Business View: Stock Exchange bidders must show their AIM is true

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Another bad week for Deutsche Börse. But when is it anything other? The London Stock Exchange's customers, the City regulator and the Börse's shareholders were all rounding on it. But then it has been the only game in town, so it's there to be shot at.

Another bad week for Deutsche Börse. But when is it anything other? The London Stock Exchange's customers, the City regulator and the Börse's shareholders were all rounding on it. But then it has been the only game in town, so it's there to be shot at.

That should change this week when Euronext unveils what it is up to. The Franco-Dutch group is not about to put its money where its mouth is. That would start a bidding war, which is what Clara Furse at the LSE wants but has been unable to engineer.

But while Euronext may have the advantage in bid structure, clearing and settlement, shareholder support and regulatory comfort, it falls down just as badly as the Deutsche Börse on small companies. In fact, it could be even worse.

AIM, the LSE's junior market, has been a roaring success, allowing scores of companies to float when a full listing was too difficult and expensive. But nothing like it exists on the Continent. The Börse's attempt - the NeurMarkt - was successful during the dot-com boom, bringing all sorts of uncooked companies to investor attention before a massive collapse brought billions of euros in losses. In France, Holland and Belgium, Euronext and its constituents have never even tried to create a secondary market for entrepreneurial companies to raise risk capital.

However, despite AIM's success, it does not make much money for the LSE. So a successful bidder, having to fund the inflated price paid for the LSE while under pressure to keep prices down, might not be so supportive of AIM.

This would make a lot of people in the City angry. There is already talk of setting up a rival to AIM. The bidders need to give some reassurance about the future of the market. It is another hurdle in what could be a long battle for the LSE.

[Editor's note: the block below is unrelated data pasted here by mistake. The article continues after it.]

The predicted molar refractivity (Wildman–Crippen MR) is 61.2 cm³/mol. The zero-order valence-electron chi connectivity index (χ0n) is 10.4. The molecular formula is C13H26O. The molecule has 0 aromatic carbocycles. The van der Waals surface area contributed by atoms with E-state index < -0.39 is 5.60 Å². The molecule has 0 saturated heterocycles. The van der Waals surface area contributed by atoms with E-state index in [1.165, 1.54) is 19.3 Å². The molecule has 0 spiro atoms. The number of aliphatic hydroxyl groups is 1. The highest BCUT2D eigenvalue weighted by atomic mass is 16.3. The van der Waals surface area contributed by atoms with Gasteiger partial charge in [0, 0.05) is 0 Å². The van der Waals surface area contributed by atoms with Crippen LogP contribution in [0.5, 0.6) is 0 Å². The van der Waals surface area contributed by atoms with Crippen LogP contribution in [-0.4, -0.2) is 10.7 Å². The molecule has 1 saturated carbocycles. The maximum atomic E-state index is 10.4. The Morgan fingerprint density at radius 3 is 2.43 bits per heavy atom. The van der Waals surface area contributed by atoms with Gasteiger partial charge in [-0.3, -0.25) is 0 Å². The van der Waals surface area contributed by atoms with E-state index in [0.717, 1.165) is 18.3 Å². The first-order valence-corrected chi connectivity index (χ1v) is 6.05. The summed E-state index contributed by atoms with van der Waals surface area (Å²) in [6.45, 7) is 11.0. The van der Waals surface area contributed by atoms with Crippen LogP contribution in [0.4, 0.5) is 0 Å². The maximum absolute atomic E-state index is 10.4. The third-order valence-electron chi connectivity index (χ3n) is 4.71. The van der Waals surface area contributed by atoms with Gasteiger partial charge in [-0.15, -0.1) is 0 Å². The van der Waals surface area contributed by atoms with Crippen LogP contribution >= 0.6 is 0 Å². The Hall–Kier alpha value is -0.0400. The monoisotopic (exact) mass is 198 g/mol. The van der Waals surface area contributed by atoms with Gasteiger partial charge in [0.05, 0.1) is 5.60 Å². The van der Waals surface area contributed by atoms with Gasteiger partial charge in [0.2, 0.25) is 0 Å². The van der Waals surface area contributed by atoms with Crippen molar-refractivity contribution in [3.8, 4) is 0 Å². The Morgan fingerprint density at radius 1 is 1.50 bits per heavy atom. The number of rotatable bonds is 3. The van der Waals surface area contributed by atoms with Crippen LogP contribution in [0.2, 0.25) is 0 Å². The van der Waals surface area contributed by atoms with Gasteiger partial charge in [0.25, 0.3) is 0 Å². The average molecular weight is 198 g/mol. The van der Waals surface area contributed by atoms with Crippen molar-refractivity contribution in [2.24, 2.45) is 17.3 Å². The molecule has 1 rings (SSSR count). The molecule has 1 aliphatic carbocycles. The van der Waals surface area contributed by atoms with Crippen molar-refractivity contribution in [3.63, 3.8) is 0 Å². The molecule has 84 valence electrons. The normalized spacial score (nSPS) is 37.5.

Prime-time shares

The City has its regular whims and fancies - the largest in recent years being its telecoms, media and technology obsession from 1997 to 2000, and the latest being TV production. But before investors pile into Shed Productions, maker of Footballers' Wives, and RDF Media, of Wife Swap fame, they might consider whether firms like these sit comfortably on the public markets.

Both companies are floating on the back of hit shows, though RDF's reality TV formula appears to have more legs than Shed's heady mix of celebrity and fantasy. And the problem with hits is that it is difficult to follow them up (as anyone who has watched the Friends spin-off Joey will testify). So it is hard to know how to predict forward earnings.

Add to this the fact that media regulator Ofcom is taking a dim view of broadcasters owning all the rights to shows made by independent producers. In the past, Channel 4 would pay, say, 105 per cent of the budget to a producer and then be able to make money from overseas sales and the like. Now the broadcaster will pay about 70 per cent of the cost, but only have the first showing. The producer then gets the rest of the revenues.

This is great for a hit such as Footballers' Wives, not so good for a documentary about poverty in Guatemala. It is also good for larger producers such as RDF, which have a sales infrastructure - not so good for "the two people in an office in Soho" producers.

It also presages a consolidation in the industry, which no doubt Shed and RDF will want to exploit using the currency from their floats.

All of which suggests that, unless these floats are priced to go, it may be best to stay cool in this hot sector.

The rich man's table

My invite to Gordon Brown's G7 dinner at Lancaster House last night must have been lost in the post. But while the likes of Lord Browne, Sir Digby Jones and Rod Eddington tuck into their Loch Salmon and Southdown Lamb, they might wonder about the richness of the refreshments.

Champagne Pol Roger Rich, at £25 a bottle, is followed by white wine Corton-Charlemagne 1990 (£51 a bottle), red wine Château Cheval Blanc 1981 (£80) and a port, Quinta Do Noval 1966 (a bargain at £85 a bottle, given that the 1970 goes for £650). I hope they raise a toast to those millions who do not have access to clean drinking water.

j.nisse@independent.co.uk

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